Harvest currants when the entire string of berries in a particular cluster has turned the color of the particular variety you have (black, red, or white/translucent). They will keep for one to two days on the counter, a week in the fridge, or many months if they are properly frozen or dried.

Gooseberries are ready to be picked when they ripen to the appropriate color for the particular variety, and soften slightly. Pick them individually. They will last a little longer than currants, and can also be frozen or dried to prolong their shelf life.

Photo by Fluoride’s memories

Good Varieties for Container Growing

Select a Currant or Gooseberry plant for it’s flavor and disease resistance. Here are some varieties suitable for containers, though this is not an exhaustive list:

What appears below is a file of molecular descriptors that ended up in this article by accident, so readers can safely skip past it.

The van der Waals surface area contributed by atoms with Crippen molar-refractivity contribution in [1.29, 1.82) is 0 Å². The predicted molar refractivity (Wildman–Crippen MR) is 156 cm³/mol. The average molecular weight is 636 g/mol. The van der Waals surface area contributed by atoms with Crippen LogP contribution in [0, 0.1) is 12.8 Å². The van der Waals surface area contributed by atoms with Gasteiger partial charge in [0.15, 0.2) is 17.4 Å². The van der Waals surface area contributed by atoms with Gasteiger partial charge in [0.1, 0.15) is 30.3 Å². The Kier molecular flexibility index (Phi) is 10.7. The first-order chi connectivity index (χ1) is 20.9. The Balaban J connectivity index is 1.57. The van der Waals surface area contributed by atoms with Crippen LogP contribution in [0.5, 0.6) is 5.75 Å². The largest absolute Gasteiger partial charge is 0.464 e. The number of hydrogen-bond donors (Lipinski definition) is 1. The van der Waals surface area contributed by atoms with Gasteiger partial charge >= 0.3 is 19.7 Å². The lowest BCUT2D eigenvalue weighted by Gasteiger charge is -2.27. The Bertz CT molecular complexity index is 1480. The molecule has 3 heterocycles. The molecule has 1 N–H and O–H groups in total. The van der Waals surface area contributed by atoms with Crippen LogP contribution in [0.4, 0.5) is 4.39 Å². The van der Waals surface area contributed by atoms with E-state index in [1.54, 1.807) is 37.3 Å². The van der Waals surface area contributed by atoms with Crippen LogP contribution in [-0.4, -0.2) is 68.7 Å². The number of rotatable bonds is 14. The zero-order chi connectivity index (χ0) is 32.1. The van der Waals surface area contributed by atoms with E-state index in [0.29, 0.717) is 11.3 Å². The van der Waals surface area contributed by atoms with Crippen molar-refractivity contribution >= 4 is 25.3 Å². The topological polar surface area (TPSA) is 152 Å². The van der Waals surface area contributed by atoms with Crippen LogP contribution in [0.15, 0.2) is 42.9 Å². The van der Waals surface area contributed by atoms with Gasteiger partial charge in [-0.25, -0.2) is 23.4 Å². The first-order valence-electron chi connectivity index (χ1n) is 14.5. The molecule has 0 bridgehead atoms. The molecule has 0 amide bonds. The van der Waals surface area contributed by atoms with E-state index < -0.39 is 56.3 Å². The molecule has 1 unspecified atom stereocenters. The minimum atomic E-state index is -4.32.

• ‘Ben Lomond’ – A variety of black Currant that produces shiny, jet black berries that are sweet-tart and excellent for making preserves.
  • ‘Red Jade’ – A red Currant that is very productive. The berries look gorgeous in a bowl on the table and are great for making jam.
  • ‘Sweedish White’ – This white Currant variety bears huge crops of attractively translucent berries. You can see the seeds through the fruit when ripe.
  • ‘Invicta’ – Produces greenish-yellow Gooseberries in a very disease resistant, but thorny plant.
  • ‘Friend’ – A thornless variety of Gooseberry that produces sweet pink fruit to be eaten fresh or used in pies and jams.

Resources

Cornell University has a listing of nurseries selling Currants and Gooseberries. They also have a good growing guide. The University of California, Small Farm Program also has some good info on growing Currants and Gooseberries. And the UC IPM website has some info on pests and diseases common to Currants and Gooseberries.

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Photo credit for main photo: Gooseberry by foxypar4; Currants by Kat…